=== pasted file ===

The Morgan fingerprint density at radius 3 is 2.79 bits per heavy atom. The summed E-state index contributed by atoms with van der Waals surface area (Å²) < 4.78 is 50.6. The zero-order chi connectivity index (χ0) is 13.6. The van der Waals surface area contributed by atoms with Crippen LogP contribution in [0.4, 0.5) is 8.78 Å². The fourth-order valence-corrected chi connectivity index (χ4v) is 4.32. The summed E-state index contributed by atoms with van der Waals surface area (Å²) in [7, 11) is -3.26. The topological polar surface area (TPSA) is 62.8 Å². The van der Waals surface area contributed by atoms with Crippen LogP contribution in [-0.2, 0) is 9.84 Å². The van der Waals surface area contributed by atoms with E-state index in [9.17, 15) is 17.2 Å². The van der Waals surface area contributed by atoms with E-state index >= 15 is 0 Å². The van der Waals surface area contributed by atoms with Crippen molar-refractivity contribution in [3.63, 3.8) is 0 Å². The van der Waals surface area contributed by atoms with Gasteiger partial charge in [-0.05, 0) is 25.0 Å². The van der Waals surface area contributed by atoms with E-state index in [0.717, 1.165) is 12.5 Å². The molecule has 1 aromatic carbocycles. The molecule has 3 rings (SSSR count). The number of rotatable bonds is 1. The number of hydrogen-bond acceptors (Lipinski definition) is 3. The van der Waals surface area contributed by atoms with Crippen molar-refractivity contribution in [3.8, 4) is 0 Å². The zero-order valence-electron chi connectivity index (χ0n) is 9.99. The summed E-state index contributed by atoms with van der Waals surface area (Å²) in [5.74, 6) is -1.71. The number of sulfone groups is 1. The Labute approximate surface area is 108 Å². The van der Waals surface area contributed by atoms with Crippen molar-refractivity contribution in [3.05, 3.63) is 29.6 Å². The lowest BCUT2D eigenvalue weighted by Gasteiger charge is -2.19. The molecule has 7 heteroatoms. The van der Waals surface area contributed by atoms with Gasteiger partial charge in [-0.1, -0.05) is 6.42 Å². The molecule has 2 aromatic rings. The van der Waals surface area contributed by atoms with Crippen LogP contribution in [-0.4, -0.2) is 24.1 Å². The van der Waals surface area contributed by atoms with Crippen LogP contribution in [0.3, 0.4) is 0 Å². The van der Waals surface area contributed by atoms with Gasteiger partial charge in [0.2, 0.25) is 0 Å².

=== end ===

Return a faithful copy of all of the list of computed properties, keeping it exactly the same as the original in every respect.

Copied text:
The Morgan fingerprint density at radius 3 is 2.79 bits per heavy atom. The summed E-state index contributed by atoms with van der Waals surface area (Å²) < 4.78 is 50.6. The zero-order chi connectivity index (χ0) is 13.6. The van der Waals surface area contributed by atoms with Crippen LogP contribution in [0.4, 0.5) is 8.78 Å². The fourth-order valence-corrected chi connectivity index (χ4v) is 4.32. The summed E-state index contributed by atoms with van der Waals surface area (Å²) in [7, 11) is -3.26. The topological polar surface area (TPSA) is 62.8 Å². The van der Waals surface area contributed by atoms with Crippen LogP contribution in [-0.2, 0) is 9.84 Å². The van der Waals surface area contributed by atoms with E-state index in [9.17, 15) is 17.2 Å². The van der Waals surface area contributed by atoms with E-state index >= 15 is 0 Å². The van der Waals surface area contributed by atoms with Crippen molar-refractivity contribution in [3.63, 3.8) is 0 Å². The van der Waals surface area contributed by atoms with Gasteiger partial charge in [-0.05, 0) is 25.0 Å². The van der Waals surface area contributed by atoms with E-state index in [0.717, 1.165) is 12.5 Å². The molecule has 1 aromatic carbocycles. The molecule has 3 rings (SSSR count). The number of rotatable bonds is 1. The number of hydrogen-bond acceptors (Lipinski definition) is 3. The van der Waals surface area contributed by atoms with Crippen molar-refractivity contribution in [3.8, 4) is 0 Å². The zero-order valence-electron chi connectivity index (χ0n) is 9.99. The summed E-state index contributed by atoms with van der Waals surface area (Å²) in [5.74, 6) is -1.71. The number of sulfone groups is 1. The Labute approximate surface area is 108 Å². The van der Waals surface area contributed by atoms with Crippen molar-refractivity contribution in [3.05, 3.63) is 29.6 Å². The lowest BCUT2D eigenvalue weighted by Gasteiger charge is -2.19. The molecule has 7 heteroatoms. The van der Waals surface area contributed by atoms with Gasteiger partial charge in [-0.1, -0.05) is 6.42 Å². The molecule has 2 aromatic rings. The van der Waals surface area contributed by atoms with Crippen LogP contribution in [-0.4, -0.2) is 24.1 Å². The van der Waals surface area contributed by atoms with Crippen LogP contribution in [0.3, 0.4) is 0 Å². The van der Waals surface area contributed by atoms with Gasteiger partial charge in [0.2, 0.25) is 0 Å².